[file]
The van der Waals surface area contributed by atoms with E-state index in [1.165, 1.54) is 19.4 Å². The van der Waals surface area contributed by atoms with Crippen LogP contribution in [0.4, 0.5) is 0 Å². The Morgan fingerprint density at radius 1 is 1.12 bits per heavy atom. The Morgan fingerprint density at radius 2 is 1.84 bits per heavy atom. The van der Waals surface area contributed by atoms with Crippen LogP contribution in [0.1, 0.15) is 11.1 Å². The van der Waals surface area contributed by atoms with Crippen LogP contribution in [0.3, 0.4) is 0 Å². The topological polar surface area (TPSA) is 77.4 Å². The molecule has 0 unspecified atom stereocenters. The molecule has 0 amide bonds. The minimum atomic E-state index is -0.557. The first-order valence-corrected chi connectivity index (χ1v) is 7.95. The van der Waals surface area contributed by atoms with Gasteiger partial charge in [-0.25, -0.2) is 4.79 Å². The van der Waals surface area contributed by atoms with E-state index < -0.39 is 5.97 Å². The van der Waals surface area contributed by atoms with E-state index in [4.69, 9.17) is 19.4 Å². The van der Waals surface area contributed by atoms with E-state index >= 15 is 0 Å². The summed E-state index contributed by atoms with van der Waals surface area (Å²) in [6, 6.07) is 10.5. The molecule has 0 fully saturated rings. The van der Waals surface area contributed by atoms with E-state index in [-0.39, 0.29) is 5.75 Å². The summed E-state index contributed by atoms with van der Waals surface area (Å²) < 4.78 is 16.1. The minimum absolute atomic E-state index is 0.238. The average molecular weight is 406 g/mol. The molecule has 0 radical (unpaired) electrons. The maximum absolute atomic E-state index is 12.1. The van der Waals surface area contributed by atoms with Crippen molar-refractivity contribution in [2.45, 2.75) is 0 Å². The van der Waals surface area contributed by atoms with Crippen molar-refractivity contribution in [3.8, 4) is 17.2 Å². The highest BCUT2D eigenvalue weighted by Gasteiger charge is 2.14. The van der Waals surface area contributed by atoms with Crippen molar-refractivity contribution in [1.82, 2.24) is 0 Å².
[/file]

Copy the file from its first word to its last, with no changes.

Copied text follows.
The van der Waals surface area contributed by atoms with E-state index in [1.165, 1.54) is 19.4 Å². The van der Waals surface area contributed by atoms with Crippen LogP contribution in [0.4, 0.5) is 0 Å². The Morgan fingerprint density at radius 1 is 1.12 bits per heavy atom. The Morgan fingerprint density at radius 2 is 1.84 bits per heavy atom. The van der Waals surface area contributed by atoms with Crippen LogP contribution in [0.1, 0.15) is 11.1 Å². The van der Waals surface area contributed by atoms with Crippen LogP contribution in [0.3, 0.4) is 0 Å². The topological polar surface area (TPSA) is 77.4 Å². The molecule has 0 unspecified atom stereocenters. The molecule has 0 amide bonds. The minimum atomic E-state index is -0.557. The first-order valence-corrected chi connectivity index (χ1v) is 7.95. The van der Waals surface area contributed by atoms with Gasteiger partial charge in [-0.25, -0.2) is 4.79 Å². The van der Waals surface area contributed by atoms with E-state index < -0.39 is 5.97 Å². The van der Waals surface area contributed by atoms with E-state index in [4.69, 9.17) is 19.4 Å². The van der Waals surface area contributed by atoms with E-state index >= 15 is 0 Å². The summed E-state index contributed by atoms with van der Waals surface area (Å²) in [6, 6.07) is 10.5. The molecule has 0 fully saturated rings. The van der Waals surface area contributed by atoms with E-state index in [-0.39, 0.29) is 5.75 Å². The summed E-state index contributed by atoms with van der Waals surface area (Å²) < 4.78 is 16.1. The minimum absolute atomic E-state index is 0.238. The average molecular weight is 406 g/mol. The molecule has 0 radical (unpaired) electrons. The maximum absolute atomic E-state index is 12.1. The van der Waals surface area contributed by atoms with Crippen molar-refractivity contribution in [2.45, 2.75) is 0 Å². The van der Waals surface area contributed by atoms with Crippen molar-refractivity contribution in [3.8, 4) is 17.2 Å². The highest BCUT2D eigenvalue weighted by Gasteiger charge is 2.14. The van der Waals surface area contributed by atoms with Crippen molar-refractivity contribution in [1.82, 2.24) is 0 Å².